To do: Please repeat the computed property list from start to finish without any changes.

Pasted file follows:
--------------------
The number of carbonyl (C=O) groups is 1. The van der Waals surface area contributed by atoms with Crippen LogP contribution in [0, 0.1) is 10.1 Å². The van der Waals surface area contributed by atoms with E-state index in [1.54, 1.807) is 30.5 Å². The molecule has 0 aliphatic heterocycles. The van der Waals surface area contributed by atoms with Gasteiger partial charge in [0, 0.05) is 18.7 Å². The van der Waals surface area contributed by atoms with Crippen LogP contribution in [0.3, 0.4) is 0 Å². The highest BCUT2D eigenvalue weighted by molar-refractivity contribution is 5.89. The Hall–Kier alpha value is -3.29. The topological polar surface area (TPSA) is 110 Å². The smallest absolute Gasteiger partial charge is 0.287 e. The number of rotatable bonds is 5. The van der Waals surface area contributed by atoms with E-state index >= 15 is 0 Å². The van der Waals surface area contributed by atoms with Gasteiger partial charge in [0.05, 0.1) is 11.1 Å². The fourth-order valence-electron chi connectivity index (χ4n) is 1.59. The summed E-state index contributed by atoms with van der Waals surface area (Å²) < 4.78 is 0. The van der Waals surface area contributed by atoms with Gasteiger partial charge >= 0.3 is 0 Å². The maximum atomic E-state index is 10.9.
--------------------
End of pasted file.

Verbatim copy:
The number of carbonyl (C=O) groups is 1. The van der Waals surface area contributed by atoms with Crippen LogP contribution in [0, 0.1) is 10.1 Å². The van der Waals surface area contributed by atoms with E-state index in [1.54, 1.807) is 30.5 Å². The molecule has 0 aliphatic heterocycles. The van der Waals surface area contributed by atoms with Gasteiger partial charge in [0, 0.05) is 18.7 Å². The van der Waals surface area contributed by atoms with Crippen LogP contribution in [0.3, 0.4) is 0 Å². The highest BCUT2D eigenvalue weighted by molar-refractivity contribution is 5.89. The Hall–Kier alpha value is -3.29. The topological polar surface area (TPSA) is 110 Å². The smallest absolute Gasteiger partial charge is 0.287 e. The number of rotatable bonds is 5. The van der Waals surface area contributed by atoms with E-state index >= 15 is 0 Å². The van der Waals surface area contributed by atoms with Gasteiger partial charge in [0.05, 0.1) is 11.1 Å². The fourth-order valence-electron chi connectivity index (χ4n) is 1.59. The summed E-state index contributed by atoms with van der Waals surface area (Å²) < 4.78 is 0. The van der Waals surface area contributed by atoms with Gasteiger partial charge >= 0.3 is 0 Å². The maximum atomic E-state index is 10.9.